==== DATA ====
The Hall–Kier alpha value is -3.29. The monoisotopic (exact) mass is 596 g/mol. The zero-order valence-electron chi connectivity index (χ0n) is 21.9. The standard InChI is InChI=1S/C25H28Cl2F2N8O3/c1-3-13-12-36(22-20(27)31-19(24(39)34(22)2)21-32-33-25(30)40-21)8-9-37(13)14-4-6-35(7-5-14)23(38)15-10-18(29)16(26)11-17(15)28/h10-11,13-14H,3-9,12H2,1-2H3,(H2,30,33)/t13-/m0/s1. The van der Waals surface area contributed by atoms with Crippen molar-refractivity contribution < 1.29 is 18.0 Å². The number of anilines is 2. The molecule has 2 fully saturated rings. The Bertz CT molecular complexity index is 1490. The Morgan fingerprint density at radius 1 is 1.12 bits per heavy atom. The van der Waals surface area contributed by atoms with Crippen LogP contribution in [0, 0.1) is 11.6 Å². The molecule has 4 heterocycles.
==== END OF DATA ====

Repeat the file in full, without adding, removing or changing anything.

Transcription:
The Hall–Kier alpha value is -3.29. The monoisotopic (exact) mass is 596 g/mol. The zero-order valence-electron chi connectivity index (χ0n) is 21.9. The standard InChI is InChI=1S/C25H28Cl2F2N8O3/c1-3-13-12-36(22-20(27)31-19(24(39)34(22)2)21-32-33-25(30)40-21)8-9-37(13)14-4-6-35(7-5-14)23(38)15-10-18(29)16(26)11-17(15)28/h10-11,13-14H,3-9,12H2,1-2H3,(H2,30,33)/t13-/m0/s1. The van der Waals surface area contributed by atoms with Crippen molar-refractivity contribution < 1.29 is 18.0 Å². The number of anilines is 2. The molecule has 2 fully saturated rings. The Bertz CT molecular complexity index is 1490. The Morgan fingerprint density at radius 1 is 1.12 bits per heavy atom. The van der Waals surface area contributed by atoms with Crippen LogP contribution in [0, 0.1) is 11.6 Å². The molecule has 4 heterocycles.